Since 2015, I’ve been running tours of Aiiku hospital for patients of the International Unit. Originally these tours were in person at the hospital directly, but the hospital bosses decided to stop them in early 2019. After that, Dr Sakamoto and Dr Sen decided it would be a good idea to continue the tours virtually so we made a video and have been using it to hold virtual tours ever since.

With the virtual tour on Zoom, you are led (by me in the video) through the hospital, looking at the LDR rooms, the room options to stay in after baby has been born, other amenities available, and we also go through procedures and hospital policies so that everyone can be well prepared and informed (especially important now with the various changes and restrictions in place due to the coronavirus).

It’s a great opportunity to have an inside look at the hospital in advance, ask questions and hopefully come away feeling positive.

It’s also a great opportunity to involve grandparents overseas who may otherwise be feeling somewhat removed from the preparations and excitement. So if you’d like your family from overseas to join, that can be arranged. The fee for each tour is 1,000 yen only per Zoom screen and we run 1-2 of these tours a month (depending on the month).

If you’d like to sign up for one, let me know. Unfortunately as these tours are organised on behalf of the Aiiku clinic International unit, they are limited to only patients of Dr Sakamoto or Dr Sen.

September so far!

Since I’ve been back from my summer holidays, I’ve been to 3 births – all at Aiiku hospital.  2 with Dr Sakamoto and 1 with Dr Sen.  In all 3 cases, everything went very smoothly.  For anyone looking for some perspective and information about what to expect in Aiiku with either Dr Sakamoto and Dr Sen, please get in touch (you are in good hands, though).

Towards the end of this month, or possibly early October depending on when baby decides to come, I’ll also be acting as a distance doula for a client who isn’t able to have a doula for her birth in person.  I’m excited to see how that will go and hope that it will be a positive experience for my client and her partner.  If anyone is in a different part of Japan or has a very strict (less progressive) hospital that flat-out refuses doula support, please get in touch if you’d like to consider distance support instead!

I’m also now working on setting up a Facebook page for Tokyo Doula Support.  As I often post relevant articles, advice and so on on different Facebook groups, I though it was about time (after 5 years of running Tokyo Doula Support) that I have my own page for it all.  Watch this space!!

January Births Done!

January ended up being one of my busiest months birth-wise!  I was at 5 births overall – which I think is the most I’ve done in one month before!  All of the babies were delivered at Aiiku hospital with either Dr Sakamoto or Dr Sen, and, as expected each labour was very different.

Dr Sen continues to impress me with each labour I’m at with her.  She is definitely natural-labour-minded, allowing the woman to labour at her own pace and it seems to me that less women who have her as a doctor end up with an epidural – partly because she has to call Dr Sakamoto or another back up to administer it if a patient wants one, which puts a barrier in front of getting an epidural in the first place, but mostly because of her encouragement and approach to labour in general.  While she can’t spend all labour with her patients (that’s my job as doula when I’m there), she is hands on when she can be.  She often gives massages, stimulates pressure points and so on during labours which is a really nice thing and comforting thing for an OB to do.   She is also great at making sure women don’t have episiotomies.  I think I’ve only seen her do one once in the various labours I’ve been in with her.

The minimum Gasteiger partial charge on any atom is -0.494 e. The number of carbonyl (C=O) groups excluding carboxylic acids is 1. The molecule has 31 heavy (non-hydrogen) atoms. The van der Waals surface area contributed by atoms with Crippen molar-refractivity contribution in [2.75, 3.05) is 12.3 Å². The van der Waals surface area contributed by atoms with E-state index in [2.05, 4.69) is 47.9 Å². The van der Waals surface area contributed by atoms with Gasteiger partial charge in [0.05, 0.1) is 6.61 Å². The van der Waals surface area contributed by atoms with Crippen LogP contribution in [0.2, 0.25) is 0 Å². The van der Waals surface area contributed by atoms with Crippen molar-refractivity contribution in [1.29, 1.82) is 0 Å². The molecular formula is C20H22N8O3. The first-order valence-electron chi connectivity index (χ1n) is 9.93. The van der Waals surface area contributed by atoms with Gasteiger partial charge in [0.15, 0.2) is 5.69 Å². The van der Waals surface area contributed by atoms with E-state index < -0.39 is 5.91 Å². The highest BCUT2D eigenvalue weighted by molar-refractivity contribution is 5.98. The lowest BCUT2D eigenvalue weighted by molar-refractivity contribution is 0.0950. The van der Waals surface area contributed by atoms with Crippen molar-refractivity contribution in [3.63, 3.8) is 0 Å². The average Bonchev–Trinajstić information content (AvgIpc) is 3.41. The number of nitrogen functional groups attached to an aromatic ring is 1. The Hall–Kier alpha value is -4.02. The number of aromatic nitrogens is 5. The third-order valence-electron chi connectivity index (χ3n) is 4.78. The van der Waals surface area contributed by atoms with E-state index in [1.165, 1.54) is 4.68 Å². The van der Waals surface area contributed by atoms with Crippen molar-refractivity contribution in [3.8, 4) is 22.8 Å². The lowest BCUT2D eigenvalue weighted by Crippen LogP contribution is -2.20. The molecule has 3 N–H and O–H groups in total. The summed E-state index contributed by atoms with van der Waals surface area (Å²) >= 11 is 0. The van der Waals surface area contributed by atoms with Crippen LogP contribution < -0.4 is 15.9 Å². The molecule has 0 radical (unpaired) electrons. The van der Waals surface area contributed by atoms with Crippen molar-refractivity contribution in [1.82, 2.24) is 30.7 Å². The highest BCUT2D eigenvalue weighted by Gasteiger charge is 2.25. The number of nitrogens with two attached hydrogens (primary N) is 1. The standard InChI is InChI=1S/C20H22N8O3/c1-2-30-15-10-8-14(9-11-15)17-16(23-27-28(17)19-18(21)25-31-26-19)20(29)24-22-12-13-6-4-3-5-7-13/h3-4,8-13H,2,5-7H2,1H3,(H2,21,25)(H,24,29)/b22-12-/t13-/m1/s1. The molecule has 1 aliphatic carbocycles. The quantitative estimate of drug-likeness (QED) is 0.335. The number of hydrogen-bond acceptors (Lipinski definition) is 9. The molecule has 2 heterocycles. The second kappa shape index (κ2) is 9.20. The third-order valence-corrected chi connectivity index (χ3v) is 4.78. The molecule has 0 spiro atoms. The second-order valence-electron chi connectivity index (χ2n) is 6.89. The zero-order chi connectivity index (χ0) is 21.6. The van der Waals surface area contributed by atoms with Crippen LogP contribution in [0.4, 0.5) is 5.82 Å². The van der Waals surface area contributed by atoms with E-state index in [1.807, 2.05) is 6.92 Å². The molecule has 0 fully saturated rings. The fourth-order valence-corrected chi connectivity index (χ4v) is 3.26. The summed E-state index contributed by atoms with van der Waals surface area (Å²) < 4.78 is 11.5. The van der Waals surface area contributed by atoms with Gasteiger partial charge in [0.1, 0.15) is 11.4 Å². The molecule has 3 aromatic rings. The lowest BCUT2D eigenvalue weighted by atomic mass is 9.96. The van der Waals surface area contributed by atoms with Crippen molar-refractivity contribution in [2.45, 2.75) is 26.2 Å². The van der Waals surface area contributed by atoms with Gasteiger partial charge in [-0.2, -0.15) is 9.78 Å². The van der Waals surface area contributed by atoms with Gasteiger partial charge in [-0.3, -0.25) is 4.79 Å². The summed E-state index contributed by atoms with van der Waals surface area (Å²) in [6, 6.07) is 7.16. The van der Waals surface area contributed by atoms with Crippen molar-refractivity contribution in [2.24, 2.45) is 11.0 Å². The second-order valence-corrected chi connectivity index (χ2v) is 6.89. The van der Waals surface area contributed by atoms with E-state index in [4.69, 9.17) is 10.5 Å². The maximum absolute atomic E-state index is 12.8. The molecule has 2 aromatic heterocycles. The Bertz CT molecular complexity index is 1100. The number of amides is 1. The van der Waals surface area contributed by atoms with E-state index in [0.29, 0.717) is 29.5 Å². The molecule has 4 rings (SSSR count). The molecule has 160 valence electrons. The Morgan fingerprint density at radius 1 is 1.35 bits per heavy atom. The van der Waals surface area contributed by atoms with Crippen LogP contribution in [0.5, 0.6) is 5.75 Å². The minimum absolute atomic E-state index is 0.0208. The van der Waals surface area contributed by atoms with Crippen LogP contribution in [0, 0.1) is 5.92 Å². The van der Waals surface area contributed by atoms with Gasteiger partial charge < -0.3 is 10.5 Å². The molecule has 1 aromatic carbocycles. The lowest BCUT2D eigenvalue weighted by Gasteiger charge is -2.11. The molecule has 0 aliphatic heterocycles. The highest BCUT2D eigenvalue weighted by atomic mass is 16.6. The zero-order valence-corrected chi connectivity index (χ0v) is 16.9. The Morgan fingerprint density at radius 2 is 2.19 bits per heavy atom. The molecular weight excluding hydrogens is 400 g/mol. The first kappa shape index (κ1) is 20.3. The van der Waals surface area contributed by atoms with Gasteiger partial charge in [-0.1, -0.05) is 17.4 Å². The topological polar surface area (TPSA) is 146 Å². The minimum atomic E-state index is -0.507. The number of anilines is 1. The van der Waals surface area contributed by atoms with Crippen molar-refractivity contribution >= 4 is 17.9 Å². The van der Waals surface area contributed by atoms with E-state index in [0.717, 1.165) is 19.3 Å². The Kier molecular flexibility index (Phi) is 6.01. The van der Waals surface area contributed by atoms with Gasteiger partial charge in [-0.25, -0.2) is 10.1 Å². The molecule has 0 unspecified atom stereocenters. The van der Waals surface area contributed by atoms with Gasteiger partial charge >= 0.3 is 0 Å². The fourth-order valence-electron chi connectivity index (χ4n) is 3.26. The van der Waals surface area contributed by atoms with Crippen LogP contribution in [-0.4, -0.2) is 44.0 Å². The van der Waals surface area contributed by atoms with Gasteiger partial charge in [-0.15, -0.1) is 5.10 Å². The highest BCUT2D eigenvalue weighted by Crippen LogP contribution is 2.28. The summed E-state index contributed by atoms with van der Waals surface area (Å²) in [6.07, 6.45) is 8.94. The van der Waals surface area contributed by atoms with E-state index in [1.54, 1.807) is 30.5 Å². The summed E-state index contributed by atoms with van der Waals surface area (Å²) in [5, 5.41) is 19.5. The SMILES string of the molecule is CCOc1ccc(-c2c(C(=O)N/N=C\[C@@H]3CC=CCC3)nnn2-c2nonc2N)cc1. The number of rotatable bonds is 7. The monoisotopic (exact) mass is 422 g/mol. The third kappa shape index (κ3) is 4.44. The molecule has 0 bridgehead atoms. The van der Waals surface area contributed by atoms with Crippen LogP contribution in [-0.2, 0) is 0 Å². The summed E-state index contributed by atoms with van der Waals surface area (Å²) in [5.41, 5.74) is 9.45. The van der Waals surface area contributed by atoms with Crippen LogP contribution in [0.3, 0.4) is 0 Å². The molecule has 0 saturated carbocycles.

My next labour so far will be a home birth, all being well.  My client will be using So san from Matsugaoka Birth House as her home-birth midwife.   I met her today and she’s lovely.  She can speak English well-enough and is very reassuring.  With Matsugaoka Birth House, you can choose to give birth there (with a midwife), at Nisseki in Hiroo with So san, or in your own home with So san.  Of course, conditions apply and they can’t take on women with any complications, but for those who are looking for a very natural labour, this is a great choice – an experienced English-speaking midwife with the back up if needed of an extremely well-respected hospital.  I’m looking forward to this labour very much!


Recent Birth at Aiiku

Last week I was at a birth in Aiiku, with Dr Sen as the OB.  It was a really wonderful experience and I quickly wanted to share some general details about it.

My client went into labour during the night and went into hospital that night where she was still very comfortable.  It wasn’t till around 5am when her contractions got intense and very regular.  The LDR unit was actually completely empty – she was the only patient for the whole day.  This meant that we got a lot of extra hands-on support from the midwives which was great.  My client was free to labour however she wanted – so we did a lot of walking, stair-climbing, she used the bath, used the balance ball, and also the active chair.  It was really great at how open she was to trying different things to help her labour along.  It all progressed really smoothly, although the last few centimeters of dilation did take quite a while.  Finding the motivation to keep going naturally not knowing how long there is still left to go and knowing an epidural is an option is a hard thing sometimes, but she really did wonderfully.  She was managing so well that I personally felt she could keep going without an epidural, and I think (I hope) having me there to reassure her that things were going well really helped 🙂